These two films make up a separate disc in the Monterey Pop set, as well as a standalone that can be purchased separately. Hendrix's set is nearly an hour, but unfortunately Redding only plays for about 20 minutes. But what a spectacular 20 minutes! Although both films occasionally cut away from the performances, they are fairly straight ahead, especially Redding's, which avoids all interviews and extraneous dialog entirely.
The real treat here is the extra material, especially the commentaries by Charles Shaar Murray on the Hendrix film and the esteemed Peter Guralnick on the Redding film. Both men put the performances into context and hammer home how important these two performances were.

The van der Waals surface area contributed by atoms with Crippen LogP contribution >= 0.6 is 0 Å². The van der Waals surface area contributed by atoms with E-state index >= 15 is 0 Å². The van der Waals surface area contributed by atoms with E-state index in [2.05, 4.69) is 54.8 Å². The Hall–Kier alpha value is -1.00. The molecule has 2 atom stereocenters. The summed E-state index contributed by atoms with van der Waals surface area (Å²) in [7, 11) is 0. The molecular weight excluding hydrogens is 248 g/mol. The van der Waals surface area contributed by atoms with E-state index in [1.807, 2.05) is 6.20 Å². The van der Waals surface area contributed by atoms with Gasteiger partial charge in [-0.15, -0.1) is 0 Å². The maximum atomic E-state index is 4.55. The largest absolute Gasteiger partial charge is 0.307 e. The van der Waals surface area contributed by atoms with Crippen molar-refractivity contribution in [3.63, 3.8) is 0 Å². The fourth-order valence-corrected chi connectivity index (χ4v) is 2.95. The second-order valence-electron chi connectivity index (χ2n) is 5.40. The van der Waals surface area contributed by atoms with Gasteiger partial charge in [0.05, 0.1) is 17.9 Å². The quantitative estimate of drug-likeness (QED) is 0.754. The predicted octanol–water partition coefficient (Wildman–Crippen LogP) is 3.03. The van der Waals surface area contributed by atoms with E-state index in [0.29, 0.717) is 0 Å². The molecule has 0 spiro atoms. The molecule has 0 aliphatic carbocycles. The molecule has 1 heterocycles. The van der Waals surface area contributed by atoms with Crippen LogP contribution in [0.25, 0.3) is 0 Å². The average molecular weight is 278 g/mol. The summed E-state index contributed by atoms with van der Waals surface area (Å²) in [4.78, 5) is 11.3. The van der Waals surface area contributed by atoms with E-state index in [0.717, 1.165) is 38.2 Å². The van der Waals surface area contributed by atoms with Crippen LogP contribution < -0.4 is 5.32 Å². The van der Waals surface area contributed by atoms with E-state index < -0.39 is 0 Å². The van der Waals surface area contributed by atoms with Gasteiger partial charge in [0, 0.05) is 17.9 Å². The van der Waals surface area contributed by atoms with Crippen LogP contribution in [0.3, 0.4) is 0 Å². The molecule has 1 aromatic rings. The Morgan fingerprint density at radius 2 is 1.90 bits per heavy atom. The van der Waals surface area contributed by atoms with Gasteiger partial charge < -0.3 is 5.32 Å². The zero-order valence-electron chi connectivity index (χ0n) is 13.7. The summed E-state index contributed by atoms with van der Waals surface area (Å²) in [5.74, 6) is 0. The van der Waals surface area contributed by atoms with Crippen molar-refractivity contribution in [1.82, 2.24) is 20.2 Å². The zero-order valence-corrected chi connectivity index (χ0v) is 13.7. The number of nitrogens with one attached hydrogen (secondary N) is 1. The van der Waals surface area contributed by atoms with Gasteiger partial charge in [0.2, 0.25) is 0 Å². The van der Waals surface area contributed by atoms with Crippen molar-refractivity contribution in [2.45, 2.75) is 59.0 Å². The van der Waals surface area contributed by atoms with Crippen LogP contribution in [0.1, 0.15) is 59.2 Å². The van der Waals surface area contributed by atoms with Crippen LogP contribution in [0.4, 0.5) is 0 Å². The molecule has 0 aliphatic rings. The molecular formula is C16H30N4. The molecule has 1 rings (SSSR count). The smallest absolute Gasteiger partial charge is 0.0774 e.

Jimi Hendrix and Otis Redding were undoubtedly two of the most important musicians of the modern pop era, and the fact that their careers took such a huge jump at the same festival is a sad irony when considering the fact that neither one of them made it out of their 20s. As I've mentioned before, Redding is my favorite singer of all time, and while I can't say that I obsess over Hendrix in the way that some do, many of my fondest musical memories revolve around his output. This disc is a vital document of possibly the biggest on stage moment for each of these performers, and it's essential for anyone trying to understand American pop history.